Tuesday, July 17, 2007

Cajun Black Iron Pot Roast Recipe

Cajun Black Iron Pot Roast

5 pounds boneless beef rump -- whole piece
4 garlic cloves, slivered
Salt and pepper to taste
1 cup cider vinegar
2 tablespoons peanut oil
2 cups black coffee
2 cups hot water
1/4 cup flour, blended with 4 tbs butter

Pierce gashes into the meat on all sides and insert slivers of garlic. Tie meat, if necessary, into a firm round shape. Rub meat with salt and pepper. Place the roast into a deep bowl just large enough to hold it. Pour over the vinegar and allow to stand 24 hours, turning several times. Remove meat and pat dry before cooking. Heat oil in an iron pot. Brown the meat well on all sides over high heat. Add the hot water and coffee. Cover the pot and cook, barely simmering for 4 to 6 hours, or until the meat is very tender. When done, remove the meat to a heated platter. Skim oil from remaining juices and thicken them with flour-and-butter mixture. Cook, stirring until gravy is smooth and the desired consistency. This makes a substantial meal, and works very well with venison substituting for beef.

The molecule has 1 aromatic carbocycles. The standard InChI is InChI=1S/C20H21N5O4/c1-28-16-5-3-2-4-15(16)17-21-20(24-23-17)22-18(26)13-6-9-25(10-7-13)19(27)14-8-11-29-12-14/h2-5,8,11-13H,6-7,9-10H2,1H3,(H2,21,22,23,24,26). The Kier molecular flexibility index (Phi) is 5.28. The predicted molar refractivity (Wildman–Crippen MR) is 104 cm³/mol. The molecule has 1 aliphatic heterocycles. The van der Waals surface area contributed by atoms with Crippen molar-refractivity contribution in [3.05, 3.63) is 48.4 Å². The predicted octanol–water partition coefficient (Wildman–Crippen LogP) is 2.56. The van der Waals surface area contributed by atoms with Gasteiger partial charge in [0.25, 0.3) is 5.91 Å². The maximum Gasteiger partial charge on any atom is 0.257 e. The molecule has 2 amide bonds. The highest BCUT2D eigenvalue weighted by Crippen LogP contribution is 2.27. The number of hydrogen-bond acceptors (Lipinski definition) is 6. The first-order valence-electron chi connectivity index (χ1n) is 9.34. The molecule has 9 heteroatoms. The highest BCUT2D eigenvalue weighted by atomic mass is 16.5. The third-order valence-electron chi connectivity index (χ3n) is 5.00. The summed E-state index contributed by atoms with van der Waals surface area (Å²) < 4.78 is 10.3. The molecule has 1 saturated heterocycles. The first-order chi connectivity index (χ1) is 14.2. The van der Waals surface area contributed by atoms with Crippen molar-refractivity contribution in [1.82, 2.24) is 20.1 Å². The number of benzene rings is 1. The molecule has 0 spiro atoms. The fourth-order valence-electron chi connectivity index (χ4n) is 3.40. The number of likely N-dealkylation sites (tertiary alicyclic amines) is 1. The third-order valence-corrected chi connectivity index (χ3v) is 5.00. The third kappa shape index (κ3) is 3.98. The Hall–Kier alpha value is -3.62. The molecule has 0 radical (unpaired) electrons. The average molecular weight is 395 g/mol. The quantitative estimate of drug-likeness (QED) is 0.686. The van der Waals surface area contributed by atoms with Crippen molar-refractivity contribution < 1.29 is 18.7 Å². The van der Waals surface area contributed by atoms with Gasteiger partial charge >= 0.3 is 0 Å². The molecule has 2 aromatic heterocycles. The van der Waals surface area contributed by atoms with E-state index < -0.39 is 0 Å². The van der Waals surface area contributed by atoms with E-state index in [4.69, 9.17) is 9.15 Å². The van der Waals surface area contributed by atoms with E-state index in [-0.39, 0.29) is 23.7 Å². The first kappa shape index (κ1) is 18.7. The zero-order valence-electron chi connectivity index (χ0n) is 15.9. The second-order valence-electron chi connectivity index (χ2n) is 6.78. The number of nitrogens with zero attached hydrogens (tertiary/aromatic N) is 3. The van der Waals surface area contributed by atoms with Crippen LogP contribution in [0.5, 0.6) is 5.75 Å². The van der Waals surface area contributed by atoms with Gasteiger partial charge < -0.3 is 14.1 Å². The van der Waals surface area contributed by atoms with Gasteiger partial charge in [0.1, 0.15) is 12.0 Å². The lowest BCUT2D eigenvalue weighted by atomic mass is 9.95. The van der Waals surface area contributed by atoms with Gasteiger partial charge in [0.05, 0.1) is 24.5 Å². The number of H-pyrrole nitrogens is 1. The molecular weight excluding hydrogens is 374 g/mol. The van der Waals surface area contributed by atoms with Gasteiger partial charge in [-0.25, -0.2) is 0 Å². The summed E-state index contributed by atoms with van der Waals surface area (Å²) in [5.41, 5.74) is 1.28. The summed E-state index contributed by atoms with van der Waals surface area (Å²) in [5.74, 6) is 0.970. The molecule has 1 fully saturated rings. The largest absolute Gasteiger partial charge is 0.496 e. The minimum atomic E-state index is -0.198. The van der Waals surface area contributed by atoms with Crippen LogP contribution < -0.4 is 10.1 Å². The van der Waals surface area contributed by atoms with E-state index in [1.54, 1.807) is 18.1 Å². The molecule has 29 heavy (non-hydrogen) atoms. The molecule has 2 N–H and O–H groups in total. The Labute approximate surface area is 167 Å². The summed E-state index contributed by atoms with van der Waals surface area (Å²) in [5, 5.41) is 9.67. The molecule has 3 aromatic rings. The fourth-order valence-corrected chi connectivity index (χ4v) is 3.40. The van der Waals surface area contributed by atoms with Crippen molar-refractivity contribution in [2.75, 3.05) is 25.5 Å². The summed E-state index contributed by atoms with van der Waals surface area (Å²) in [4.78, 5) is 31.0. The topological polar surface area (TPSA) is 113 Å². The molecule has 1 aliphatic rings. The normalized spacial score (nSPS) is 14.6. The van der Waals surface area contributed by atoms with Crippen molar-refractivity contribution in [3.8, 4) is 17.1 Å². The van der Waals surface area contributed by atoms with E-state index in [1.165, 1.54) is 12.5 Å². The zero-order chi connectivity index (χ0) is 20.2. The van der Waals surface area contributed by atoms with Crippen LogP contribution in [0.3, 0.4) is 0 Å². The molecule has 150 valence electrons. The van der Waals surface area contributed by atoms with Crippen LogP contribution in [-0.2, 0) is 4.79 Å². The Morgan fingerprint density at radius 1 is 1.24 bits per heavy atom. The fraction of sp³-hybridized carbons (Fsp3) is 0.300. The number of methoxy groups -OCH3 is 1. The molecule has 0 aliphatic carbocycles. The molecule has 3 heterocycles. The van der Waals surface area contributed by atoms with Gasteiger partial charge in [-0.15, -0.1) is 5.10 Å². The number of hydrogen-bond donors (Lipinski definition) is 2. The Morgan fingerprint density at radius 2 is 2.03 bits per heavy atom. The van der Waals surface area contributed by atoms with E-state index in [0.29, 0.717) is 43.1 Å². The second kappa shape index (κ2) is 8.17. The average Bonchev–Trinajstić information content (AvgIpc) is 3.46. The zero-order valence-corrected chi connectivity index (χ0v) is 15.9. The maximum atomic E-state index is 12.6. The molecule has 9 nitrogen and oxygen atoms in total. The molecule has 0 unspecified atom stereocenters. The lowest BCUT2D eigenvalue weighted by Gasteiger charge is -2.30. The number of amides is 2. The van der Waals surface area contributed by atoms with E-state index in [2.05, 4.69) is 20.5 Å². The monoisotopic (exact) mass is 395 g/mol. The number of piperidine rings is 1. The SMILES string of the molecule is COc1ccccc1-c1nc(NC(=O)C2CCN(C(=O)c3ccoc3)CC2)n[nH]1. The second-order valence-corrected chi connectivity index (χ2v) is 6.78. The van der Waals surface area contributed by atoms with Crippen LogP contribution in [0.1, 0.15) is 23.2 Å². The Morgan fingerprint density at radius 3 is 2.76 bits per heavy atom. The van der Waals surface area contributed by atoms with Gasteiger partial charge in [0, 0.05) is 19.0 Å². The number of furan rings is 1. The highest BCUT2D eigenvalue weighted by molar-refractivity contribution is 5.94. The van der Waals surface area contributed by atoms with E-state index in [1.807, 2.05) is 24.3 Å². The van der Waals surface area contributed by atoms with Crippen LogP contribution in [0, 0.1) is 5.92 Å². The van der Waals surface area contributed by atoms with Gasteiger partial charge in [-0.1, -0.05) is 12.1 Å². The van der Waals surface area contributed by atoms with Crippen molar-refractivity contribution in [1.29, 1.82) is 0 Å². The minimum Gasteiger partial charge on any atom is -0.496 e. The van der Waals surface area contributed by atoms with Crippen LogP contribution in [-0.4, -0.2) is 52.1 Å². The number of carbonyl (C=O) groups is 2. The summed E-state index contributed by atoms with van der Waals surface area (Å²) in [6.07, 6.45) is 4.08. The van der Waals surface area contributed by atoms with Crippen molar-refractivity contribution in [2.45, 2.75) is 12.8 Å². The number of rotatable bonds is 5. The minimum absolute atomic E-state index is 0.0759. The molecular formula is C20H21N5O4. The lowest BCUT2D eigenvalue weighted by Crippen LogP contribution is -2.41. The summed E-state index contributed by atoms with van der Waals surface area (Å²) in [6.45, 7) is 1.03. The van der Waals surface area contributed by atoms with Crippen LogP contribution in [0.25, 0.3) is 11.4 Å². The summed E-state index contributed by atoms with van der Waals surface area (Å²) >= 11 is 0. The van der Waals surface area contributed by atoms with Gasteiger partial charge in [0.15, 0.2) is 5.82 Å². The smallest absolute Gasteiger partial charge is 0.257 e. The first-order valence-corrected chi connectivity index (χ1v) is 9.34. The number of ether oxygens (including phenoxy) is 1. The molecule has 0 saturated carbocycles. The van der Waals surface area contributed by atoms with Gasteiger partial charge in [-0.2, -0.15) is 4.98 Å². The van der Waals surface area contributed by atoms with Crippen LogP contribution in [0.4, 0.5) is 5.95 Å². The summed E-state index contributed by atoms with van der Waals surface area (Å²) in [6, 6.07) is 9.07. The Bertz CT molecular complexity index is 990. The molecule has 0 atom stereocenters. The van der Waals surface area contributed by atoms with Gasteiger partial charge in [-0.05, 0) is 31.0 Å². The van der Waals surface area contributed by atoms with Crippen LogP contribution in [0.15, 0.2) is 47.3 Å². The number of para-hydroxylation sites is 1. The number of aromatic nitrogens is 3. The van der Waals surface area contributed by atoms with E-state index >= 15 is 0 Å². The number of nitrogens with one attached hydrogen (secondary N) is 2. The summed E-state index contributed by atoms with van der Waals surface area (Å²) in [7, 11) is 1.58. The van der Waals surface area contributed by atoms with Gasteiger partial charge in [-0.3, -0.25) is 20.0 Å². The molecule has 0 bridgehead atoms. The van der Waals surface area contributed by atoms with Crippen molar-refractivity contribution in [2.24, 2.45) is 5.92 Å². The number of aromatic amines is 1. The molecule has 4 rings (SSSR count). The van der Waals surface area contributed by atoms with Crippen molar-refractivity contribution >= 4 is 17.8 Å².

This recipe for Cajun Black Iron Pot Roast is courtesy of the January/February/1992 edition of the Louisiana Conservationist.

This recipe Serves: 8

I just love cast iron pots. I have a really old cast iron pot that my my Mom gave me, and it is great for cooking all types of recipes. She always used to cook her roast on top of the stove with the cast iron pot, and it never stuck at all. The secret is all in the way you season the pot at first. After years of cooking and the correct care of cast iron, the pans will last forever.

The new cast iron pans and pots aren't the same to me. The pots come with a wax coating that is almost impossible to get off, and do not seem to cook near as good as the one she gave me years ago, and always stick, at least for me they do!

Anyone else have any experiences with new cast iron compared to the older types? I would love to hear your comments!


Your comment about black iron pots / skillets rings true. They
cook great ! One thing that you might want to know: That old rust covered iron pot someone has let go, can be saved. It takes a huge bonfire, with a large amount of red-hot coals. Throw the rusty pot in and let it get glowing hot.
Then, Very Carefully, drag in out and scrape off the rust. Re-peat as required. You will be back down to the raw iron, and will have to re-season the pot but it can returned to kitchen for years of good use. Happy Cooking ! John
Thanks John, I appreciate that tip! From time to time I do run across an old rusted one, but wasn't sure if they could be saved or not. Now I know! Thanks so much and Happy Thanksgiving!

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